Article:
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Profit Sharing: Does It Make a Difference?

In this book, Douglas Kruse sets out to review the literature on the effects of profit sharing and to provide new empirical evidence on profit sharing's consequences using a new longitudinal data set containing information on both organizations with profit sharing and those without it. Profit sharing is measured by asking each survey respondent, "Does your company have a profit sharing plan for employees other than top management?"

Kruse's dual focus is the influence of profit sharing on productivity and on employment stability. He concludes that although previous research and his own new findings suggest that profit sharing is associated with higher productivity and greater employment stability, a causal link has not yet been demonstrated. Indeed, throughout the book, Kruse is careful to distinguish between what previous research and his own new findings do and do not tell us about the causal effects of profit sharing.

What are the factors that make causal inferences difficult here? The problems are familiar to anyone who has attempted to draw causal inferences from research that is not experimental, and Kruse does a nice job of discussing how they relate to his study. Consider the issues Kruse encounters when trying to determine whether profit sharing causes increased organization productivity. Potential selection bias exists because organizations cannot be randomly assigned to either the profit sharing or no profit sharing conditions. Therefore, more productive organizations may be more likely to adopt profit sharing because they are in a better position to share profits. Selection bias will also occur to the extent that those organizations that tried profit sharing but later discontinued it because it did not meet their objectives are less likely to be included in the sample. The organizations with "successful" and continuing plans are more likely to find their way into samples. Another threat to accurate causal inference is possible omitted variable bias. For example, unmeasured human resource management changes implemented along with profit sharing may be what really drive apparent profit sharing effects. These possibilities make it difficult to know whether any observed association between profit sharing and productivity is causal.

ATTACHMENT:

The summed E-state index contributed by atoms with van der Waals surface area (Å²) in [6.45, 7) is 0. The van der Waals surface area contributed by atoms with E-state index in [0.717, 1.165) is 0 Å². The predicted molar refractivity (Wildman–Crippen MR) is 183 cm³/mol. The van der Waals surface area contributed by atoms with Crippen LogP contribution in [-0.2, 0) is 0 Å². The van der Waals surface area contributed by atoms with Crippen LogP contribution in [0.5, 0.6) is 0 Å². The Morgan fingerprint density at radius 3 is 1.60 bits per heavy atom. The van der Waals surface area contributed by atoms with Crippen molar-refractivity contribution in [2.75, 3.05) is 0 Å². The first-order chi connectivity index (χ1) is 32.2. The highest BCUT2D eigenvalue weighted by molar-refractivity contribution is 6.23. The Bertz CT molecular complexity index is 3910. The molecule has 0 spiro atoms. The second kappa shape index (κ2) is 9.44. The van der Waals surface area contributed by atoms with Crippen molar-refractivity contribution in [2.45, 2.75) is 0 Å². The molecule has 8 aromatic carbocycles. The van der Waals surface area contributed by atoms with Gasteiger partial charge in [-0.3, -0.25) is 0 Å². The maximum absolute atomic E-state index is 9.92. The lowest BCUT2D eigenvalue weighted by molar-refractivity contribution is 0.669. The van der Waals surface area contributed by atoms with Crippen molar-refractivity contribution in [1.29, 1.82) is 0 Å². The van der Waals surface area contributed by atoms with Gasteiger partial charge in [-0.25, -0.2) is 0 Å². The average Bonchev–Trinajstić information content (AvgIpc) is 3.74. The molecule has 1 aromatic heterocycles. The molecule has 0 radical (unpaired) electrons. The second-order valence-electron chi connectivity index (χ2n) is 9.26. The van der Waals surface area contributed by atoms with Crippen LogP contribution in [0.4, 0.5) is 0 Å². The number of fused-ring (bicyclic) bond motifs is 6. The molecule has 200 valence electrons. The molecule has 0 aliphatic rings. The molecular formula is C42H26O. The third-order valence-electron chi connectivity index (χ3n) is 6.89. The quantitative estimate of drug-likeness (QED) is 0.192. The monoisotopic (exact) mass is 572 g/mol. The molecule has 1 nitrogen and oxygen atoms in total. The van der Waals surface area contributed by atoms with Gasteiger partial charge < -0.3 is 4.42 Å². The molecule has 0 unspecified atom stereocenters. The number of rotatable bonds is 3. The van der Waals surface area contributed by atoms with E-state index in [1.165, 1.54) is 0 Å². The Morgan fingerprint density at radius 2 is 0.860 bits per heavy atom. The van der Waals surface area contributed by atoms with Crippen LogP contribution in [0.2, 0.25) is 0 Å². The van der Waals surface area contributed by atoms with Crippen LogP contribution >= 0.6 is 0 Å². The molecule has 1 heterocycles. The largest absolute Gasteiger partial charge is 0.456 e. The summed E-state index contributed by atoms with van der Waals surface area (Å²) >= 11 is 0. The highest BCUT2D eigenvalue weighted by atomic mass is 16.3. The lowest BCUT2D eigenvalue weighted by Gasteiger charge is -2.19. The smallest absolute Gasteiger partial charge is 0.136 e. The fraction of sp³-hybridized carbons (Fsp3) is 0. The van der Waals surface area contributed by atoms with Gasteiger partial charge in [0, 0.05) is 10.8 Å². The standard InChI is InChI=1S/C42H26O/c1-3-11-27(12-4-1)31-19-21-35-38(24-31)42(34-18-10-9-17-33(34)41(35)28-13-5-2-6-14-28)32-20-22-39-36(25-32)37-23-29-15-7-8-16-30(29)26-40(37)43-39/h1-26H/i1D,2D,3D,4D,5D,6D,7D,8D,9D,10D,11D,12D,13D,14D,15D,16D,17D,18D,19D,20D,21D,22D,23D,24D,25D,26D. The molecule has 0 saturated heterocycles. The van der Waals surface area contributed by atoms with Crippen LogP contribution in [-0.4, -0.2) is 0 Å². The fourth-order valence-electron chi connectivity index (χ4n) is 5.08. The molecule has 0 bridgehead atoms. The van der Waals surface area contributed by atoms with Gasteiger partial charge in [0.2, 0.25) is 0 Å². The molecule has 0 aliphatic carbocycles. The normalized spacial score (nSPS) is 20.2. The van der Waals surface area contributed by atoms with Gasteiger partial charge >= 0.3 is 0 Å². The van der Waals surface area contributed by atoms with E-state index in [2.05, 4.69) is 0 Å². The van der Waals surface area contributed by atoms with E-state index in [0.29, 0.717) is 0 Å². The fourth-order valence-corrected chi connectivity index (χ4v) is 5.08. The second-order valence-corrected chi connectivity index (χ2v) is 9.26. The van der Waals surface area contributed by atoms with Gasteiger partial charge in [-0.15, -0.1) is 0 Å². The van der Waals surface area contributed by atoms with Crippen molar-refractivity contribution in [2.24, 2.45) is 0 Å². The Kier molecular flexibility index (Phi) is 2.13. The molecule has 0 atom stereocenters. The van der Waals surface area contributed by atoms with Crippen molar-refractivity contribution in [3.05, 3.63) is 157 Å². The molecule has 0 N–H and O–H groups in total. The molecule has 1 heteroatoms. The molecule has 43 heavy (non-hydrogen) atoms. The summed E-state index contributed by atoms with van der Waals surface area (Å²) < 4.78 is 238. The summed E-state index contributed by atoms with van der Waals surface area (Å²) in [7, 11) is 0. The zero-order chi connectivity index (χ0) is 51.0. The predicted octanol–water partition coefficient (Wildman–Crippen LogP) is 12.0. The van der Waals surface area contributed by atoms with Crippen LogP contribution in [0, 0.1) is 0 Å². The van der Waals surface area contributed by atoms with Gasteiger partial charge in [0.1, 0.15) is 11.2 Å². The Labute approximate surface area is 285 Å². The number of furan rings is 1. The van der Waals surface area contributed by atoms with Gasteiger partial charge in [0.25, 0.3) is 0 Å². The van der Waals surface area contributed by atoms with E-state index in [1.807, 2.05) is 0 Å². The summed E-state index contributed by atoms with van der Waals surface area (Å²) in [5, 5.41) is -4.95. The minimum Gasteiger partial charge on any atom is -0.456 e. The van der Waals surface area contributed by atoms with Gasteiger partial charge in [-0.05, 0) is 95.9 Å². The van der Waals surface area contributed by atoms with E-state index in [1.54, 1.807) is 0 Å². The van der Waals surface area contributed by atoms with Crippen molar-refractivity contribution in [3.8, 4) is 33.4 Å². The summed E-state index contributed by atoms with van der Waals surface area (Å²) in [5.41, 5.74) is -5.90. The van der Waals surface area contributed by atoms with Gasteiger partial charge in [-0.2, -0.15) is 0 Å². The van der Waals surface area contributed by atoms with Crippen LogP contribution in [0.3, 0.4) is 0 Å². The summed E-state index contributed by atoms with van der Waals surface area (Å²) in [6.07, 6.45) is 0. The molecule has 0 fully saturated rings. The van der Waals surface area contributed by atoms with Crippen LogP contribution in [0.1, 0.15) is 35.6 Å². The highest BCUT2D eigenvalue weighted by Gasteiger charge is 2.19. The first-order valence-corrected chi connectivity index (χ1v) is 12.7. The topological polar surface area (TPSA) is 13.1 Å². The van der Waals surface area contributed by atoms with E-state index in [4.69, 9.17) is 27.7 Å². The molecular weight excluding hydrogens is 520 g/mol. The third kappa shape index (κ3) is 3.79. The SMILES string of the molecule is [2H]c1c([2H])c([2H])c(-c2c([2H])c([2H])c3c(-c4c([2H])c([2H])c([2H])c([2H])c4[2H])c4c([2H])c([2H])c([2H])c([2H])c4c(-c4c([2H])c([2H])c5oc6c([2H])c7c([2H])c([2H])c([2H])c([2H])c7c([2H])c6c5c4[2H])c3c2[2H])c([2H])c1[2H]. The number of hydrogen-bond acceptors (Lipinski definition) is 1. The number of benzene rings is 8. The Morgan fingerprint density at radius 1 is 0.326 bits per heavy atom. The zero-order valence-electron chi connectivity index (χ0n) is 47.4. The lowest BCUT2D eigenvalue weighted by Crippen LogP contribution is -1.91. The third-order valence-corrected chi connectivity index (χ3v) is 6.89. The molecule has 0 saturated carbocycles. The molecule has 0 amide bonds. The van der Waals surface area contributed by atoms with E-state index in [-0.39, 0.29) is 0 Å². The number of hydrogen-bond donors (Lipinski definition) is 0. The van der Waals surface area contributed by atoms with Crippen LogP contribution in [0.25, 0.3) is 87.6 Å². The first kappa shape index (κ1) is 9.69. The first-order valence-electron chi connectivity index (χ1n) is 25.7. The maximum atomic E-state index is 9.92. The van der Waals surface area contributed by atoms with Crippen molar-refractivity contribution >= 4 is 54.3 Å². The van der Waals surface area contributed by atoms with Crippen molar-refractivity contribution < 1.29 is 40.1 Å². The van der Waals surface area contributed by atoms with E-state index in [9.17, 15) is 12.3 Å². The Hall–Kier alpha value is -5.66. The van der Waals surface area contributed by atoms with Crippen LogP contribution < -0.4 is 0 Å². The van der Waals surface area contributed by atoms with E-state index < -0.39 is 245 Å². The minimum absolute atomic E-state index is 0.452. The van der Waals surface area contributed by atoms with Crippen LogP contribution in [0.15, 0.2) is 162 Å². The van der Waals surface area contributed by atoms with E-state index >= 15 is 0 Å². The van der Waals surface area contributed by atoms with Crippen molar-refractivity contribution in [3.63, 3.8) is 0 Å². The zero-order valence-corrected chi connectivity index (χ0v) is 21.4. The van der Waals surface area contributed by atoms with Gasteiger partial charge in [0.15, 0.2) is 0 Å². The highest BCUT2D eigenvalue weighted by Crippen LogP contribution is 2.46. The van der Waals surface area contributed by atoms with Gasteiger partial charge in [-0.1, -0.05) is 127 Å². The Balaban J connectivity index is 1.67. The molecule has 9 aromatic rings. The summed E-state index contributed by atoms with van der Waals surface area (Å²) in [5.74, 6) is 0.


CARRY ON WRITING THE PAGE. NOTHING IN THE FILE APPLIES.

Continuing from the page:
In the theory section, Kruse discusses the conditions under which profit sharing is expected to increase company performance. Profit sharing is thought to be most useful where the costs of monitoring employee productivity are high. In such cases, piece rates, deferred compensation, efficiency wages, or profit sharing schemes may be used to reduce the need for monitoring of specific behaviors. In agency theory terms, profit sharing is a contracting scheme that links pay to an outcome (profit) rather than specific behaviors (which are costly to monitor). Further, profit sharing is hypothesized to be more successful in companies where employee cooperation is important and where the number of employees covered by the plan is not so large as to reduce the motivation of individual employees, who may begin to see little connection between their effort and overall company performance (or may be tempted to become free riders).

The theory predicting increased employment stability under profit sharing rests on Weitzman's share economy idea. The key prediction is that companies ignore the profit sharing payment part of employee compensation when making short-run employment decisions. Instead, they base such decisions on the fixed wage. If the fixed wage in profit sharing companies is lower than in other companies, profit sharing companies will find it less necessary to reduce employment when profits decrease, because the profit sharing protion is variable and permits them to reduce labor costs without necessarily reducing employment. Profit sharing companies are also expected to be able to increase employment sooner than other companies when profits begin to increase.